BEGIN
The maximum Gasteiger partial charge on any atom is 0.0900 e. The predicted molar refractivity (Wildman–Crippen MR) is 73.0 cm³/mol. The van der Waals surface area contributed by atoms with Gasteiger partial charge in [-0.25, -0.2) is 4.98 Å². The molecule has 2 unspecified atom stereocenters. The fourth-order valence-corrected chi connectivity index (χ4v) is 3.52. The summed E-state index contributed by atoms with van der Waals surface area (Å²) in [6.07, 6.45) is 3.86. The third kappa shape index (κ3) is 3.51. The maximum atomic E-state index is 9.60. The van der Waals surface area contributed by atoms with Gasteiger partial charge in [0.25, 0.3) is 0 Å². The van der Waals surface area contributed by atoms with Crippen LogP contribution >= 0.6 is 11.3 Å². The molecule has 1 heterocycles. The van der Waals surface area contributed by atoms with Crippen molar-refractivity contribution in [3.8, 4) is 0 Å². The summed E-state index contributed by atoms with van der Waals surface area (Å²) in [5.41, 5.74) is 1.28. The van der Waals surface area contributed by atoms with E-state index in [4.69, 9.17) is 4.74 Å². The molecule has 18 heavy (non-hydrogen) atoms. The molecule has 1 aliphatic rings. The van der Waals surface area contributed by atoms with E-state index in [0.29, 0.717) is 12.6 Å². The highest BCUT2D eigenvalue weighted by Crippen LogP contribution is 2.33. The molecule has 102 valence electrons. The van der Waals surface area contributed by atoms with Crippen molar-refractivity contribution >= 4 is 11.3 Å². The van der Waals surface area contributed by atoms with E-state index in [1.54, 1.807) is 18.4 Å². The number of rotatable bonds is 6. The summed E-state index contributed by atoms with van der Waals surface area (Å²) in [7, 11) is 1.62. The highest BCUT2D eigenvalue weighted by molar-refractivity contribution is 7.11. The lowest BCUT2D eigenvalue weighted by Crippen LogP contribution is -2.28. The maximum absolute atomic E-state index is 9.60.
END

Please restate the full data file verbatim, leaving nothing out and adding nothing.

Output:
The maximum Gasteiger partial charge on any atom is 0.0900 e. The predicted molar refractivity (Wildman–Crippen MR) is 73.0 cm³/mol. The van der Waals surface area contributed by atoms with Gasteiger partial charge in [-0.25, -0.2) is 4.98 Å². The molecule has 2 unspecified atom stereocenters. The fourth-order valence-corrected chi connectivity index (χ4v) is 3.52. The summed E-state index contributed by atoms with van der Waals surface area (Å²) in [6.07, 6.45) is 3.86. The third kappa shape index (κ3) is 3.51. The maximum atomic E-state index is 9.60. The van der Waals surface area contributed by atoms with Gasteiger partial charge in [0.25, 0.3) is 0 Å². The van der Waals surface area contributed by atoms with Crippen LogP contribution >= 0.6 is 11.3 Å². The molecule has 1 heterocycles. The van der Waals surface area contributed by atoms with Crippen molar-refractivity contribution in [3.8, 4) is 0 Å². The summed E-state index contributed by atoms with van der Waals surface area (Å²) in [5.41, 5.74) is 1.28. The van der Waals surface area contributed by atoms with E-state index in [4.69, 9.17) is 4.74 Å². The molecule has 18 heavy (non-hydrogen) atoms. The molecule has 1 aliphatic rings. The van der Waals surface area contributed by atoms with E-state index in [0.29, 0.717) is 12.6 Å². The highest BCUT2D eigenvalue weighted by Crippen LogP contribution is 2.33. The molecule has 102 valence electrons. The van der Waals surface area contributed by atoms with Crippen molar-refractivity contribution >= 4 is 11.3 Å². The van der Waals surface area contributed by atoms with E-state index in [1.54, 1.807) is 18.4 Å². The number of rotatable bonds is 6. The summed E-state index contributed by atoms with van der Waals surface area (Å²) in [7, 11) is 1.62. The highest BCUT2D eigenvalue weighted by molar-refractivity contribution is 7.11. The lowest BCUT2D eigenvalue weighted by Crippen LogP contribution is -2.28. The maximum absolute atomic E-state index is 9.60.